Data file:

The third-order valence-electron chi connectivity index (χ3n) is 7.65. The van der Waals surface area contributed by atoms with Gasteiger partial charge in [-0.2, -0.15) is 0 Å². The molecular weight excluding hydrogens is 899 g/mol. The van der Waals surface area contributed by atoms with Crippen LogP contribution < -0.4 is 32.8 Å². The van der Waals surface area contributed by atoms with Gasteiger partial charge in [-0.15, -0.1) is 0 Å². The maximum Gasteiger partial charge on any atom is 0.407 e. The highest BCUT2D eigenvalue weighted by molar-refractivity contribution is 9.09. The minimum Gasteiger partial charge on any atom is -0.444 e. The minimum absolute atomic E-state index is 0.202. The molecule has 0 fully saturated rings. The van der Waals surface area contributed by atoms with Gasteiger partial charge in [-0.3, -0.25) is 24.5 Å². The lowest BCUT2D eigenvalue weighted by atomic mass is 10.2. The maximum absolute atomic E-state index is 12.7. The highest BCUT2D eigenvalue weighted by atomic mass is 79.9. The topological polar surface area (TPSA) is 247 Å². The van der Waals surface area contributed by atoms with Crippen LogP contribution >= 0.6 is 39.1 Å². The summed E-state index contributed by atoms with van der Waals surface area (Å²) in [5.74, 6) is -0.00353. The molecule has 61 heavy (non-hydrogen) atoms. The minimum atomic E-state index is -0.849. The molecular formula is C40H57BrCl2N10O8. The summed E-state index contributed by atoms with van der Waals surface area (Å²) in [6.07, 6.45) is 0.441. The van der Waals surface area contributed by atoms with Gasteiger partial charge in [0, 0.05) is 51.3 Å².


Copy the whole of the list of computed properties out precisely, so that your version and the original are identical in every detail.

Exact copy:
The third-order valence-electron chi connectivity index (χ3n) is 7.65. The van der Waals surface area contributed by atoms with Gasteiger partial charge in [-0.2, -0.15) is 0 Å². The molecular weight excluding hydrogens is 899 g/mol. The van der Waals surface area contributed by atoms with Crippen LogP contribution < -0.4 is 32.8 Å². The van der Waals surface area contributed by atoms with Gasteiger partial charge in [-0.15, -0.1) is 0 Å². The maximum Gasteiger partial charge on any atom is 0.407 e. The highest BCUT2D eigenvalue weighted by molar-refractivity contribution is 9.09. The minimum Gasteiger partial charge on any atom is -0.444 e. The minimum absolute atomic E-state index is 0.202. The molecule has 0 fully saturated rings. The van der Waals surface area contributed by atoms with Gasteiger partial charge in [-0.3, -0.25) is 24.5 Å². The lowest BCUT2D eigenvalue weighted by atomic mass is 10.2. The maximum absolute atomic E-state index is 12.7. The highest BCUT2D eigenvalue weighted by atomic mass is 79.9. The topological polar surface area (TPSA) is 247 Å². The van der Waals surface area contributed by atoms with Crippen LogP contribution >= 0.6 is 39.1 Å². The summed E-state index contributed by atoms with van der Waals surface area (Å²) in [5.74, 6) is -0.00353. The molecule has 61 heavy (non-hydrogen) atoms. The minimum atomic E-state index is -0.849. The molecular formula is C40H57BrCl2N10O8. The summed E-state index contributed by atoms with van der Waals surface area (Å²) in [6.07, 6.45) is 0.441. The van der Waals surface area contributed by atoms with Gasteiger partial charge in [0, 0.05) is 51.3 Å².